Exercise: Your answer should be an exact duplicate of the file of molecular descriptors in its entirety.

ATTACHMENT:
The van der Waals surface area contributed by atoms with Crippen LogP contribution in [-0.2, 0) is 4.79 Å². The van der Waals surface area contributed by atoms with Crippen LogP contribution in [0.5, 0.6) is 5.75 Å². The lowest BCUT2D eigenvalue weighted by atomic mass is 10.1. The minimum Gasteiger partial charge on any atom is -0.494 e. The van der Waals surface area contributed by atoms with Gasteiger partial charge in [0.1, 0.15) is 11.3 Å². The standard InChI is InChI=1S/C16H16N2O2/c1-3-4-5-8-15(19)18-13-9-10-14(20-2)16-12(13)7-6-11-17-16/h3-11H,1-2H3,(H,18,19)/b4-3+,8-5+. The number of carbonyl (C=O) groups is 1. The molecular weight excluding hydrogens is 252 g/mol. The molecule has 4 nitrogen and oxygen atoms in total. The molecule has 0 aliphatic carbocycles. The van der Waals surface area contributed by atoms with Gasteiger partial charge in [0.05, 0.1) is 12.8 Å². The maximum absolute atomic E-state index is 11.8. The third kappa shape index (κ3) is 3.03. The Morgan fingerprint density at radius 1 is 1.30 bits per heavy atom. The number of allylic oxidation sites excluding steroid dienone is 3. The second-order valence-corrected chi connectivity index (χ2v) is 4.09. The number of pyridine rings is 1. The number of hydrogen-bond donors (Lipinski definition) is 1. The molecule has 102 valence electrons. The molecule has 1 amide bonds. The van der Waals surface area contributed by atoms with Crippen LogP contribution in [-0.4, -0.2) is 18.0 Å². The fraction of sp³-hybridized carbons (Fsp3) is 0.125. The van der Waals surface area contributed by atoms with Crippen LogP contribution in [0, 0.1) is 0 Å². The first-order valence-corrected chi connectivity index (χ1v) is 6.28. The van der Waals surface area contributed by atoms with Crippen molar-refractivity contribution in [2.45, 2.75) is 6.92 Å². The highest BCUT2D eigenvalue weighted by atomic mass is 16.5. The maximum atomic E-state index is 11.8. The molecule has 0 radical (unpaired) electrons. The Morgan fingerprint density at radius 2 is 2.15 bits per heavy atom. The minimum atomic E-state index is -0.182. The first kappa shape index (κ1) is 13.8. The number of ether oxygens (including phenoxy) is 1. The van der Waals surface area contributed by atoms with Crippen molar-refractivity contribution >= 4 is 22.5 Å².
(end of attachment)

The van der Waals surface area contributed by atoms with Crippen LogP contribution in [-0.2, 0) is 4.79 Å². The van der Waals surface area contributed by atoms with Crippen LogP contribution in [0.5, 0.6) is 5.75 Å². The lowest BCUT2D eigenvalue weighted by atomic mass is 10.1. The minimum Gasteiger partial charge on any atom is -0.494 e. The van der Waals surface area contributed by atoms with Gasteiger partial charge in [0.1, 0.15) is 11.3 Å². The standard InChI is InChI=1S/C16H16N2O2/c1-3-4-5-8-15(19)18-13-9-10-14(20-2)16-12(13)7-6-11-17-16/h3-11H,1-2H3,(H,18,19)/b4-3+,8-5+. The number of carbonyl (C=O) groups is 1. The molecular weight excluding hydrogens is 252 g/mol. The molecule has 4 nitrogen and oxygen atoms in total. The molecule has 0 aliphatic carbocycles. The van der Waals surface area contributed by atoms with Gasteiger partial charge in [0.05, 0.1) is 12.8 Å². The maximum absolute atomic E-state index is 11.8. The third kappa shape index (κ3) is 3.03. The Morgan fingerprint density at radius 1 is 1.30 bits per heavy atom. The number of allylic oxidation sites excluding steroid dienone is 3. The second-order valence-corrected chi connectivity index (χ2v) is 4.09. The number of pyridine rings is 1. The number of hydrogen-bond donors (Lipinski definition) is 1. The molecule has 102 valence electrons. The molecule has 1 amide bonds. The van der Waals surface area contributed by atoms with Crippen LogP contribution in [-0.4, -0.2) is 18.0 Å². The fraction of sp³-hybridized carbons (Fsp3) is 0.125. The van der Waals surface area contributed by atoms with Crippen LogP contribution in [0, 0.1) is 0 Å². The first-order valence-corrected chi connectivity index (χ1v) is 6.28. The van der Waals surface area contributed by atoms with Crippen molar-refractivity contribution in [2.45, 2.75) is 6.92 Å². The highest BCUT2D eigenvalue weighted by atomic mass is 16.5. The maximum atomic E-state index is 11.8. The molecule has 0 radical (unpaired) electrons. The Morgan fingerprint density at radius 2 is 2.15 bits per heavy atom. The minimum atomic E-state index is -0.182. The first kappa shape index (κ1) is 13.8. The number of ether oxygens (including phenoxy) is 1. The van der Waals surface area contributed by atoms with Crippen molar-refractivity contribution >= 4 is 22.5 Å².